Where is your code that writes to the lcd?
     
  12. Brownout

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    Yes, all the characters are sent. I changed my code to read the busy flag before sending the characters, and it works.

    Code ( (Unknown Language)):
    1.  
    2. //Copy second line to top line
    3. for(i=0; i<16; i++) {
    4. while(BusyXLCD() );
    5. WriteDataXLCD_local(topline[i]);
    6. }
    7. [/i]
     
  13. THE_RB

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    Did you exceed the timing spec as shown in the Hitachi 44780 datasheet?

    Most likely you were sending the characters too fast and ignoring the required timing.
     
  14. MaxHeadRoom

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    If you use the simple read of the LCD busy flag, there is no need for time delays.
    Max.
     
  15. Brownout

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    That's why I read the busy flag in my code.
     
  16. ErnieM

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    Obviously people are responding to your post without taking the time to actually read your post where you quite correctly point out the use of the busy flag to give the display time to process your character data.

    You correctly point out why and where reading an LCD is useful and/or necessary, but those who have already concluded the opposite will never admit your point.

    Aside@Brownout: Is that the Microchip XLCD library you are using? I've been using that for years now, it works well but I've made several tweeks to it, such as placing the BusyXLCD() routine inside every other LCD function that should call it first. That way it never gets forgotten.

    While I always use the read function I've been meaning to go back and do a conditional compile to add a delay when you don't use that line.
     
  17. Brownout

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    I use a hacked up version of it. I used the libs as examples, along with other code, to create my own version. When I was trying to get my LCD to work, I had long delays so I could see the data change and verify it is what I expected. I never went back to using the standard libraries yet.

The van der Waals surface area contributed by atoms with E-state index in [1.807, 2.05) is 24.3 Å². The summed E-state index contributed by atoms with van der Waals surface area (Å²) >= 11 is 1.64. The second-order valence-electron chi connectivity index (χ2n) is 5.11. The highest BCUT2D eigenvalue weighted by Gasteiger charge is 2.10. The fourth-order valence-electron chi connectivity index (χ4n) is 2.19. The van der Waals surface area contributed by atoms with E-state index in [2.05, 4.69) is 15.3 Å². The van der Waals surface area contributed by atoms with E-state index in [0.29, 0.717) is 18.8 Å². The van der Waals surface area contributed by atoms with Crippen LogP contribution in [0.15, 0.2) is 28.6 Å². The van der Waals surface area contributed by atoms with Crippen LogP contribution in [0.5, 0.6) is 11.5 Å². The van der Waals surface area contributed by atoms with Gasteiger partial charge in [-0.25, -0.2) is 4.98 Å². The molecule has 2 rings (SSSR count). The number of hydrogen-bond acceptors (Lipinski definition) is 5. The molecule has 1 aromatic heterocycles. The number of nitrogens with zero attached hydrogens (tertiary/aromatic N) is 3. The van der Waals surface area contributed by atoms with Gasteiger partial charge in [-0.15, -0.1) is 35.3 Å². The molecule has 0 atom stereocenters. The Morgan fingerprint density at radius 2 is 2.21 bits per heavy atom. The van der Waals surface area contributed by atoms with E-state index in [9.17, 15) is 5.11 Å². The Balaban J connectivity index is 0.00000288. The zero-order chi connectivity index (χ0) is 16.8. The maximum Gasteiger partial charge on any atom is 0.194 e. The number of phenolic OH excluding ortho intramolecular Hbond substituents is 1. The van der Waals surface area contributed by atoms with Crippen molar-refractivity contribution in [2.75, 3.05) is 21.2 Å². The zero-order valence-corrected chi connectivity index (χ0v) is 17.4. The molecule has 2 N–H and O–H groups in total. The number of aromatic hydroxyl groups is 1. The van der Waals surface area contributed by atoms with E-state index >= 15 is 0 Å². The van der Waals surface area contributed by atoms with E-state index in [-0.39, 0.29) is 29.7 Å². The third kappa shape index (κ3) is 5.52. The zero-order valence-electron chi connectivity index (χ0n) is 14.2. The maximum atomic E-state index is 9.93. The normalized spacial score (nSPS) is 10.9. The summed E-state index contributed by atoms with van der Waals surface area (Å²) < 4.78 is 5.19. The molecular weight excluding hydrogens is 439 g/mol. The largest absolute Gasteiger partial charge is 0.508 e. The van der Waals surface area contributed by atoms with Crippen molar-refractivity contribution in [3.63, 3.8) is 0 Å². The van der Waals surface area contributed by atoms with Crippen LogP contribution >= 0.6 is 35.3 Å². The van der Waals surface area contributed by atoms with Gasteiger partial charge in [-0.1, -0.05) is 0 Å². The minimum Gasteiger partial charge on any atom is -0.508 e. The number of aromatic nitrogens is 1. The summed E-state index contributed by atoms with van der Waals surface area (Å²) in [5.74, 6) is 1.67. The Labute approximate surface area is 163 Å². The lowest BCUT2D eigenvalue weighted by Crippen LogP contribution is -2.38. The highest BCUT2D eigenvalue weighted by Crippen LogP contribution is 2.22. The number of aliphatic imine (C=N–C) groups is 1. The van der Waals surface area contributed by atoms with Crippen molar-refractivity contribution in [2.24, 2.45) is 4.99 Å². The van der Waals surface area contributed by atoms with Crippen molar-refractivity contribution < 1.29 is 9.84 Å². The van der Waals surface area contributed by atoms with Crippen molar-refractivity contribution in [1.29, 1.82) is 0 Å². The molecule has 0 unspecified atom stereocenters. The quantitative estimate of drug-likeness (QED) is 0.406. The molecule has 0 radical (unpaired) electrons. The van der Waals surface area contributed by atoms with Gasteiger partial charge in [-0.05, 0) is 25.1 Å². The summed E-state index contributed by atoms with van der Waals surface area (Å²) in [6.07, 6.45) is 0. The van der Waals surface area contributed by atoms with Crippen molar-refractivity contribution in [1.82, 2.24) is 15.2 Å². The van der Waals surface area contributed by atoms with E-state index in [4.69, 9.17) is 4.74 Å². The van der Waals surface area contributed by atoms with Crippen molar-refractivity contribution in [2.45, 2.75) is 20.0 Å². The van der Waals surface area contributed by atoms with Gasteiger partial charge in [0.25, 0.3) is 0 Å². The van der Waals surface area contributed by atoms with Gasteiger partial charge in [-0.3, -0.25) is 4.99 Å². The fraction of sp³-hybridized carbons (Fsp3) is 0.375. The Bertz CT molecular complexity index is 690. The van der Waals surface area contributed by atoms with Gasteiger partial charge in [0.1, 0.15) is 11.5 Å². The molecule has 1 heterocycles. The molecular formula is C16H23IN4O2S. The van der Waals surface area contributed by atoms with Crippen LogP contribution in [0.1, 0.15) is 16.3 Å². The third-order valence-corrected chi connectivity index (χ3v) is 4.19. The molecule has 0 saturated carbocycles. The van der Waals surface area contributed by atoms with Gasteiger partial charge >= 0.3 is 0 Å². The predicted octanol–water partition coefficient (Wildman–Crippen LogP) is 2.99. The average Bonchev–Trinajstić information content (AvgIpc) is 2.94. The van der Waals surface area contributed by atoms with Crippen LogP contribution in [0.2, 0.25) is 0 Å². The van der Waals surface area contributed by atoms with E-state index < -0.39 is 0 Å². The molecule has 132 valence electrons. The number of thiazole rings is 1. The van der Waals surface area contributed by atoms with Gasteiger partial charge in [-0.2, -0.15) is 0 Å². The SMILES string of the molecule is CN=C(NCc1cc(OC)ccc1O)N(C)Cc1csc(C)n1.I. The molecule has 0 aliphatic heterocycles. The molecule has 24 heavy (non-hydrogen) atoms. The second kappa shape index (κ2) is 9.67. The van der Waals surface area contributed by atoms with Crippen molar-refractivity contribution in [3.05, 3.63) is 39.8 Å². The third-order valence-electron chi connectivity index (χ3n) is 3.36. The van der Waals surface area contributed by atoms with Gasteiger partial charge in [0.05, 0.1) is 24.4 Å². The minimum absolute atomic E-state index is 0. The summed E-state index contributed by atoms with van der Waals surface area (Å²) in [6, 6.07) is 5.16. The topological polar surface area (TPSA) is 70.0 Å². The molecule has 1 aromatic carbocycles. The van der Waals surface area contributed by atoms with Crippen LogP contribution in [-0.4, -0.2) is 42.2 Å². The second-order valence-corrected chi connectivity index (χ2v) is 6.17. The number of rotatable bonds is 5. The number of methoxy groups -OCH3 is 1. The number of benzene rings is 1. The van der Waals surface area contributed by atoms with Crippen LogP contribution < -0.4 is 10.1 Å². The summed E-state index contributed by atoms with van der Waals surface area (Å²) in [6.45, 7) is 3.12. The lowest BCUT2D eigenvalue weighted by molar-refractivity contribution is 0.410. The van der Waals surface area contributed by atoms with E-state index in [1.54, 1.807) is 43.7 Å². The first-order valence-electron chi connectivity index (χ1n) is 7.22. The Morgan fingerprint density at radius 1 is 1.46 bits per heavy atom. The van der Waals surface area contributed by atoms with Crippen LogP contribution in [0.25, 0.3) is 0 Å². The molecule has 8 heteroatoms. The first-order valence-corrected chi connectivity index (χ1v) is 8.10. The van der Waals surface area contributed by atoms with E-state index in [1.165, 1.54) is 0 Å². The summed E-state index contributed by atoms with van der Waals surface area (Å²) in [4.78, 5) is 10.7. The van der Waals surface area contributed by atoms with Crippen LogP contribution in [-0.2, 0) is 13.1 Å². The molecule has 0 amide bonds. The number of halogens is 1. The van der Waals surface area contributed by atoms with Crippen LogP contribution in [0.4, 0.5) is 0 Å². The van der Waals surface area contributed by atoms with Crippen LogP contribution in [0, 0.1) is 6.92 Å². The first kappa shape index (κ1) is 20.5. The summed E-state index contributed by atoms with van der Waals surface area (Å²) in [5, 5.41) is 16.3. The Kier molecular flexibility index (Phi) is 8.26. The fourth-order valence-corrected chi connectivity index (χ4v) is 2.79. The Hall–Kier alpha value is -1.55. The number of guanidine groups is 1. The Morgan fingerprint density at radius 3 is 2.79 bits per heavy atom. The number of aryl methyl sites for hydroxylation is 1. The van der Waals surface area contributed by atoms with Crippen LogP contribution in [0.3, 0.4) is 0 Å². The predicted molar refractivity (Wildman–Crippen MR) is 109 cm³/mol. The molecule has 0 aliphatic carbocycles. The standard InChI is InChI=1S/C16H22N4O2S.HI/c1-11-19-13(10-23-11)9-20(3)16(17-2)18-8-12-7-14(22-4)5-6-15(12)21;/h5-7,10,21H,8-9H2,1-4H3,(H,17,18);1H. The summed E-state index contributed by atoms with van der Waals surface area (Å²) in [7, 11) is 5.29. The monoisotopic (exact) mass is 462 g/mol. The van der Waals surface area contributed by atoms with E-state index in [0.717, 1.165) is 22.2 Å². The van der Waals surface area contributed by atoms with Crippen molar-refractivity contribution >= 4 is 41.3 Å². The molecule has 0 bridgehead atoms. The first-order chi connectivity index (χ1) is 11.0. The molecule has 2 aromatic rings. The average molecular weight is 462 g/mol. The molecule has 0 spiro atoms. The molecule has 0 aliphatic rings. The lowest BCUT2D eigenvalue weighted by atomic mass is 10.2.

That's a great idea. I'm gonna look into that.
     
  18. spinnaker

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    Oct 29, 2009
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    BrownOut tried doing without the flag and and mentioned it was not working. People are just trying to get his code to work without reading the busy flag. It can be done. While it might be necessary in some applications like sleep as was pointed out above, it certainly isn't necessary in a typical application if proper timing is done. And no one is saying the feature is not useful in certain situations.

    Stepping through the code and sending one character at a time would have revealed a timing issue.
     
  19. Brownout

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    I only forgot to put in the line that reads the busy flag and observed it doesn't work without it. Then I read a comment that said LCD's are fast and don't need the busy flag read.

    Why? It works great, and if I change the clock frequency, I don't need to adjust the dealys in the code. This is the prefered method, IMO.

    In the beginning,when I first attempted to get the LCD to work ( and I was brand new to PIC programming ) I connected 8 LED's and stepped through the code to make sure correct data was sent to the LCD. I also wrote in long delays so I could observe the data wihtout needed single step. But in my real code, I read the busy flag because that eliminates the need for delay timing.
     
  20. spinnaker

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    Sorry meant to say there are other useful features of the LCD that you don't need in typical situations. The cursor position for example could be used to remember the cursor position during sleep.

    Busy is useful too if you want to output as fast as the LCD can handle data.

    But the typical application (at least from the hobbyist) don't usually need to implement them.